Subject: I have found a CD that I think you would enjoy
Greatest Songs of Woody G
Genres: Folk, Jazz, Special Interest, Pop
Listen to Samples
Woody Guthrie's colleagues make a tribute album in 1972
Lawrance M. Bernabo | The Zenith City, Duluth, Minnesota | 08/10/2005
(5 out of 5 stars)
"There are two reasons why calling this album "The Greatest Songs of Woody Guthrie" rather than some variation on the greatest hits idea makes sense. First, Guthrie was out singing these songs before there ever were any Billboard charts to help defiine exactly what constituted a hit. Second, although this album starts with Guthrie himself singing "This Land Is Your Land," clearly his most famous and most popular song, the track shifts to the song being sung by the Weavers. Guthrie sings a few songs and few duets, but mostly his songs are sung by other artists. So what we have here is a tribute album, originally a double-album now on a single CD, that represents some of the best first and second generation folk singers who followed in the path blazed by America's troubadour.
The first generation would be those artists that actually got to play with Guthrie, which would be not only the Weavers with Pete Seeger (the artist who most closely followed in Guthrie's footsteps), but also Cisco Houston, Sonny Terry and Ramblin' Jack Elliott. The next generation is represented on the album by Odetta, Joan Baez, and Country Joe McDonald. Yes, there is an authenticity to hearing Guthrie sing his songs that nobody else can touch, but there is something to be said for other artists replacing his rawness with more of the inherent beauty of his songs (the same way Peter, Paul & Mary did for Bob Dylan). The track information above is incomplete, so here is who sings what on "The Greatest Songs of Woody Guthrie":
1. "This Land Is Your Land" by Woody Guthrie/The Weavers
2. "Do Re Mi" by Cisco Houston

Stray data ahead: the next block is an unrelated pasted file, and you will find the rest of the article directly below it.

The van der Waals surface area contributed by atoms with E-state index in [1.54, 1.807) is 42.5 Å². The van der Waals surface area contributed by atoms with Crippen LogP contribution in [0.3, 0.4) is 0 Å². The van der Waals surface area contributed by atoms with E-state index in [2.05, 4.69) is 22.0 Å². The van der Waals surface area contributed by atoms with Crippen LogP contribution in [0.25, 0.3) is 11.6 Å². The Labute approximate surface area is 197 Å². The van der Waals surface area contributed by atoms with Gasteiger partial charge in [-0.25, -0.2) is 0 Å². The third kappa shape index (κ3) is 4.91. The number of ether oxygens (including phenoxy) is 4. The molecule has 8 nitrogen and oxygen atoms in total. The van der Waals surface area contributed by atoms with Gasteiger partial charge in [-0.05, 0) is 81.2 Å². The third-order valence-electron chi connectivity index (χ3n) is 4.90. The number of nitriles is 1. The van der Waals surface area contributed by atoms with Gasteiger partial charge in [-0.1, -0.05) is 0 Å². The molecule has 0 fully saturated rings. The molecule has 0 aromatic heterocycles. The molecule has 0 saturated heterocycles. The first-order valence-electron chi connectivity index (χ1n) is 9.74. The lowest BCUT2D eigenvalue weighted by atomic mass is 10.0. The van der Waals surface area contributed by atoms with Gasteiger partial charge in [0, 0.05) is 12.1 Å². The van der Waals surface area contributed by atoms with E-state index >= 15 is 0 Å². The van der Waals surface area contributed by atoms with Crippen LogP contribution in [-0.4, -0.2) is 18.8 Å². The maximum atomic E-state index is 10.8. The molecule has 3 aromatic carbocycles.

3. "So Long, It's Been Good To Know Yuh" by The Weavers
4. "Pastures Of Plenty" by Odetta
5. "Deportee (Plane Wreck At Los Gatos)" by Cisco Houston
6. "900 Miles" by Cisco Houston
7. "Roll On Columbia" by Country Joe McDonald
8. "Hard, Ain't It Hard" by Woody Guthrie & Cisco Houston
9. "Dirty Overhalls" by Woody Guthrie
10. "Riding In My Car (Take Me)" by Woody Guthrie
11. "Ship In The Sky" by Cisco Houston
12. "The Sinking Of The Reuben James" by The Weavers
13. "Rambling Round Your City" by Odetta
14. "Jesus Christ" by Cisco Houston
15. "When The Curfew Blows" by Country Joe McDonald
16. "1913 Massacre" by Ramblin' Jack Elliott
17. "Talking Fishing Blues" by Ramblin' Jack Elliott
18. "Curly Headed Baby" by Cisco Houston
19. "Jackhammer John" by The Weavers
20. "The Great Historical Bum" by Odetta
21. "Pretty Boy Floyd" by Joan Baez
22. "Buffalo Skinners" by Jim Kweskin
23. "Hard Travelin'" by Woody Guthrie, Cisco Houston & Sonny Terry
My favorite track is Odetta's "Pastures of Plenty," simply because it best represents how far you can go with Guthrie's music from its folk roots and make it work. When you listen to Cisco Houston do "Do-Re-Mi" you are moving a notch up on the authenticity level, and with the Weavers singing "So Long (It's Been Good to Know You)" and "Jackhammer John" you get a real sense of how these songs were popularized. Of course, everytime you actually get to hear Guthrie sing on one of these tracks, such as the duet with Houston on "Hard, Ain't It Hard" you want to go listen to one of Guthrie's own albums, so those tracks tend to be a bit intrusive given the overall theme of the album.
Not everything will sit just right with you. The tempo of Country Joe McDonald's "Roll On Columbia" is just too slow for me, and I have to admit I was surprised that Joan Baez is not the one singing "Deportee," because her cover of that song is one of her better ones. But you look over the play list and it becomes clear that the old vanguard is not letting the new kids have many bites of the apple here (strange to think that in 1972 when this album first came out that Baez would be restricted to the second tier on an album like this). But whatever faults you might find with some of the tracks, the overall idea and execution and exactly what you would want to find on an album like this. There are several solid Woody Guthrie tribute albums, and this would have to be considered one of them."
OUTSTANDING for Guthrie fans and the as-yet unconverted
stbob | 07/30/2000
(5 out of 5 stars)
"I bought this album for the Woody Guthrie content, I'm a big, big fan of Woody's life and works. Some of the other artists' versions of his tunes, especially Odetta's, damn near moved me to tears. This is an absolutely beautiful collection. There's nothing as moving as Odetta singing "Sometimes fruit gets rotten and falls down to the ground... there's a hungry mouth for every peach as I go ramblin' round." You just know she felt it with her heart."
Possibly the best Woody tribute album made so far...
William E. Adams | Midland, Texas USA | 09/27/2002
(5 out of 5 stars)
"This has a nice variety of Woody's material and a nice collection of performers, some who were friends of his, not just admirers. I have grown over the decades to prefer Woody's own singing, or interpretations by Cisco Houston and Ramblin' Jack Elliot...whole albums worth. But especially for a beginner in the lore and legend of Guthrie, this is a great starter set."